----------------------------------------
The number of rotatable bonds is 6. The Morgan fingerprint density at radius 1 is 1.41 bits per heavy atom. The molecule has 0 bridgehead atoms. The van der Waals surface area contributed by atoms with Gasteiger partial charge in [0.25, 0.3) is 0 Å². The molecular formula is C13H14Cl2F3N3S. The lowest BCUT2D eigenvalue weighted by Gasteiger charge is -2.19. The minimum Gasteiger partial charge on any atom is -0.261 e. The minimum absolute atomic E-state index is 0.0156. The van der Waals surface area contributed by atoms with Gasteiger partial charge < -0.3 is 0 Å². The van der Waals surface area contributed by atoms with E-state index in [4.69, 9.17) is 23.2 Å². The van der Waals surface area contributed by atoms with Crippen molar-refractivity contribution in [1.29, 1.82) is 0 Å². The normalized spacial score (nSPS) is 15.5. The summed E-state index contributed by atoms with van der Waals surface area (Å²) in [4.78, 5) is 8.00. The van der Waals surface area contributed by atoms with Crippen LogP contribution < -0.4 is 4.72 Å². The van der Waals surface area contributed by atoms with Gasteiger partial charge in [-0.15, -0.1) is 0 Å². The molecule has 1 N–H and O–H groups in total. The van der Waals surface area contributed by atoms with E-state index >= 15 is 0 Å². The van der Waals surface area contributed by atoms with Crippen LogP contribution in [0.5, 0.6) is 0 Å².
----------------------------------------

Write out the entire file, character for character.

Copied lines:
The number of rotatable bonds is 6. The Morgan fingerprint density at radius 1 is 1.41 bits per heavy atom. The molecule has 0 bridgehead atoms. The van der Waals surface area contributed by atoms with Gasteiger partial charge in [0.25, 0.3) is 0 Å². The molecular formula is C13H14Cl2F3N3S. The lowest BCUT2D eigenvalue weighted by Gasteiger charge is -2.19. The minimum Gasteiger partial charge on any atom is -0.261 e. The minimum absolute atomic E-state index is 0.0156. The van der Waals surface area contributed by atoms with Gasteiger partial charge < -0.3 is 0 Å². The van der Waals surface area contributed by atoms with E-state index in [4.69, 9.17) is 23.2 Å². The van der Waals surface area contributed by atoms with Crippen molar-refractivity contribution in [1.29, 1.82) is 0 Å². The normalized spacial score (nSPS) is 15.5. The summed E-state index contributed by atoms with van der Waals surface area (Å²) in [4.78, 5) is 8.00. The van der Waals surface area contributed by atoms with Crippen LogP contribution < -0.4 is 4.72 Å². The van der Waals surface area contributed by atoms with Gasteiger partial charge in [-0.15, -0.1) is 0 Å². The molecule has 1 N–H and O–H groups in total. The van der Waals surface area contributed by atoms with E-state index >= 15 is 0 Å². The van der Waals surface area contributed by atoms with Crippen LogP contribution in [0.5, 0.6) is 0 Å².